Second Bank of the United States
The Portrait Gallery in the Second Bank is closed for cleaning and restoration. The building is scheduled to reopen in early May 2015.
The Portrait Gallery in the Second Bank of the United States, located on Chestnut Street, between 4th and 5th Streets, houses the "People of Independence" exhibit. This exhibit includes a permanent collection of over 150 portraits of 18th and 19th century political leaders, military officers, explorers and scientists, including many by noted artist Charles Willson Peale.
Chartered by Congress in 1816, the Second Bank played a pivotal role in the "bank wars," which pitted President Andrew Jackson against powerful bank president Nicholas Biddle. President Jackson contended that the Second Bank was unconstitutional and dangerous to republican ideals. In 1832, Jackson's political opponents decided to make the Bank an election issue by forcing an early renewal of the Bank's 20 year charter, but the plan backfired when President Jackson vetoed the bill. By 1836, all of the Second Bank's funds had been transferred to state banks.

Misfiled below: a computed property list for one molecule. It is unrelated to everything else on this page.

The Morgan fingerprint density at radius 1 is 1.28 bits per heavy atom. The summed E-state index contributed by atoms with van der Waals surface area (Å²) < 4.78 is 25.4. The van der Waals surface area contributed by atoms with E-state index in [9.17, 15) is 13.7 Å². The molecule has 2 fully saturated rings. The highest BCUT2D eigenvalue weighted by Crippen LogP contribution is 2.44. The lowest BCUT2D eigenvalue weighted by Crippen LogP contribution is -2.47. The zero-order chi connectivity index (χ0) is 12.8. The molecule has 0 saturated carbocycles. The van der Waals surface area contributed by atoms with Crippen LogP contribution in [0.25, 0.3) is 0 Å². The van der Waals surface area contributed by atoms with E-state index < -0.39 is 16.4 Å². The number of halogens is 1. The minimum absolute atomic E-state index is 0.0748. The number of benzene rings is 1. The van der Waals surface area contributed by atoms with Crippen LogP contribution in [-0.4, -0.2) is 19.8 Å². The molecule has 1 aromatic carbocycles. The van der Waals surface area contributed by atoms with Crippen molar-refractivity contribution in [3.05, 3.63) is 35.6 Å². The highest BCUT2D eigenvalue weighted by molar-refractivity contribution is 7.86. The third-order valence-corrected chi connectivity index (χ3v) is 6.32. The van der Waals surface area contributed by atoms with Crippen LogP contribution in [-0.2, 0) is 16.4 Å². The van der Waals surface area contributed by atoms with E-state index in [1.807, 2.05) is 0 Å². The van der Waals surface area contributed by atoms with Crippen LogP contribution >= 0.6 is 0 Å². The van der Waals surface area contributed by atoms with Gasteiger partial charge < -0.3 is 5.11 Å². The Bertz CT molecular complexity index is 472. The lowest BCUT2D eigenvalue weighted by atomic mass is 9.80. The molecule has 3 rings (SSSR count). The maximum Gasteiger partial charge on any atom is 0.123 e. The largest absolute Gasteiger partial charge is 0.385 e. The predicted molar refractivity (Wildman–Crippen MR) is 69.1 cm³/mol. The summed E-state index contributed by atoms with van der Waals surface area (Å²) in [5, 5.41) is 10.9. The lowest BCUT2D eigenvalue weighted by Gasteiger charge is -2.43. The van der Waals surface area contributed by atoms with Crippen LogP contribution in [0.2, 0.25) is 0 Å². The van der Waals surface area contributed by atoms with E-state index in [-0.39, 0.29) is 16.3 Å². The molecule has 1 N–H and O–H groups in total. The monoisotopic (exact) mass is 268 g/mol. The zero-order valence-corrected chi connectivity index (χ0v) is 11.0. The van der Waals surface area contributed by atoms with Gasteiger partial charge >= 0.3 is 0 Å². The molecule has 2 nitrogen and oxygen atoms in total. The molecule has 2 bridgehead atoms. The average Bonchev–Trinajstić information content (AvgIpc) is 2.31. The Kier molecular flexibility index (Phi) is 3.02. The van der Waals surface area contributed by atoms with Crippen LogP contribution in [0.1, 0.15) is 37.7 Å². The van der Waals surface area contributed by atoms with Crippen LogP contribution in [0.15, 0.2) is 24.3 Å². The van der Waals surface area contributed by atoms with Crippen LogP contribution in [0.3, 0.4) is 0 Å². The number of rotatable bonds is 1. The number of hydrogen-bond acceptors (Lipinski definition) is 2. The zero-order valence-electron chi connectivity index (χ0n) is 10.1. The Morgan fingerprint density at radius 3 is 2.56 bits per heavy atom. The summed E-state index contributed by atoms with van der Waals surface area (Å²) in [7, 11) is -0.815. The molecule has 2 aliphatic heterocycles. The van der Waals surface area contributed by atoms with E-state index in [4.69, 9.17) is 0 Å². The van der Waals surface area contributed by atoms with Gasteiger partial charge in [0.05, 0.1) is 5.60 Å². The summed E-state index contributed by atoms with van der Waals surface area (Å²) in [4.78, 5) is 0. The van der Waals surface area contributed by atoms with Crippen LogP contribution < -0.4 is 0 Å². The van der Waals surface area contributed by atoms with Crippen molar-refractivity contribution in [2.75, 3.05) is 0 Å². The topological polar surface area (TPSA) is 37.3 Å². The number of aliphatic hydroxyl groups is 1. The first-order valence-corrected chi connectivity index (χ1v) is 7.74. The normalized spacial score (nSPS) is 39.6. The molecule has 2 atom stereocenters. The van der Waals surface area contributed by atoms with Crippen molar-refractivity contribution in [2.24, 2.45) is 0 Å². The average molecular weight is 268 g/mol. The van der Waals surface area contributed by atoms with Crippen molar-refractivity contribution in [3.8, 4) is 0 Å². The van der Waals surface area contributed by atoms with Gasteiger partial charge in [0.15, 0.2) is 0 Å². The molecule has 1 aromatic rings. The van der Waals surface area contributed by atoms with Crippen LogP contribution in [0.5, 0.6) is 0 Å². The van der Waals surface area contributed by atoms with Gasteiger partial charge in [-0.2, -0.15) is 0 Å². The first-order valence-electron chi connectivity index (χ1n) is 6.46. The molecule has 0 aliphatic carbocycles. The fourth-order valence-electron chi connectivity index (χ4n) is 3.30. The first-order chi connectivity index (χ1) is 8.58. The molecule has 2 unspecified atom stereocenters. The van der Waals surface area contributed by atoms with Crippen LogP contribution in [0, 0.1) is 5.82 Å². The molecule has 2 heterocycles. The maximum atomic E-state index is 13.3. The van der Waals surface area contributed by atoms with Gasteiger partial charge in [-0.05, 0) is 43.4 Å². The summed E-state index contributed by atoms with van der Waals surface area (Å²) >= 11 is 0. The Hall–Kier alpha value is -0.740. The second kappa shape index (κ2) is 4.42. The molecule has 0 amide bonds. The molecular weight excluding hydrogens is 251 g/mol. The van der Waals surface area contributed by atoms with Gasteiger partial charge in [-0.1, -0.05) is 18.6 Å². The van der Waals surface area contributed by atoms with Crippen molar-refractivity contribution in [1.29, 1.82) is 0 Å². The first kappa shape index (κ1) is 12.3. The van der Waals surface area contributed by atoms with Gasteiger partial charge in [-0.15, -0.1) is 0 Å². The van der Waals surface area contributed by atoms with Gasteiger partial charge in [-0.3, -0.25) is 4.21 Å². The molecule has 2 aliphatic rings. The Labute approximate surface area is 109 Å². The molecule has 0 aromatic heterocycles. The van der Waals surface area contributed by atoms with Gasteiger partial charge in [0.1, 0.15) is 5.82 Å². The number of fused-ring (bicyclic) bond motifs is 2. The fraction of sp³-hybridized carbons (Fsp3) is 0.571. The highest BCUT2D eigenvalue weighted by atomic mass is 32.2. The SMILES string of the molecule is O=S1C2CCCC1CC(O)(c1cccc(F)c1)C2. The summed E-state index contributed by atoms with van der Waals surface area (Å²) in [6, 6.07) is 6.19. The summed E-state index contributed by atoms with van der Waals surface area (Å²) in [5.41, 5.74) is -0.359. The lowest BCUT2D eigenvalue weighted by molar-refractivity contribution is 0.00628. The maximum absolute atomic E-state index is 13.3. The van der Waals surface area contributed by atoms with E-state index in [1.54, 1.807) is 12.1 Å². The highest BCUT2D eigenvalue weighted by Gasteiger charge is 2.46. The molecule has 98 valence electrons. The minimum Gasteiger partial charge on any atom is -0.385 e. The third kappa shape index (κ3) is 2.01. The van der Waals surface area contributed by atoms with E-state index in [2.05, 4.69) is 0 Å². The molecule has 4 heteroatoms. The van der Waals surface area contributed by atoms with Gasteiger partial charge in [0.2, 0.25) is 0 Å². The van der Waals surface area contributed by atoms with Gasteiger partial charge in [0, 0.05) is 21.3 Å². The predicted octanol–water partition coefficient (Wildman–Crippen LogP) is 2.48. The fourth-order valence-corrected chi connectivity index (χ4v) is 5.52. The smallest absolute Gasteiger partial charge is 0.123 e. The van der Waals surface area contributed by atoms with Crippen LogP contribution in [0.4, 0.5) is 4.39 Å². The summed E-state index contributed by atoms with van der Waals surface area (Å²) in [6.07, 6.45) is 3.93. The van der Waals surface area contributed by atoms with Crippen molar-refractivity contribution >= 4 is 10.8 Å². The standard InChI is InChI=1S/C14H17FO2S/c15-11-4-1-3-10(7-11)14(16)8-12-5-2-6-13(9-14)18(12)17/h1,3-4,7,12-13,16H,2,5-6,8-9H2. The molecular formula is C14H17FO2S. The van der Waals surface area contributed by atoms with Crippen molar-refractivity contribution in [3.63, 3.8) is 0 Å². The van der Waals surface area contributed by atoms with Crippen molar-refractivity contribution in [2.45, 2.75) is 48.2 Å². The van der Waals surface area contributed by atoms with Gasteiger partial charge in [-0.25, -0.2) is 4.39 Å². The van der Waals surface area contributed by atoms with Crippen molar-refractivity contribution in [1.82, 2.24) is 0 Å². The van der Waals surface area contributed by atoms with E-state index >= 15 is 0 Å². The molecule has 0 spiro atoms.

The building itself is a work of art. Designed by architect William Strickland and built between 1819 and 1824, the Second Bank is a fine example of Greek Revival architecture. Strickland looked to the Parthenon in Greece as his muse, borrowing its blank pediments and Doric columns. After the demise of the Bank in 1836, the building changed hands and function, eventually becoming the Custom House in Philadelphia. Alongside these shifts in use came changes to the interior and some of the exterior of the building. Little remains of the building's original interior design except for the barrel vaulted ceiling, the marble columns in the main banking room, and the side flue fireplaces.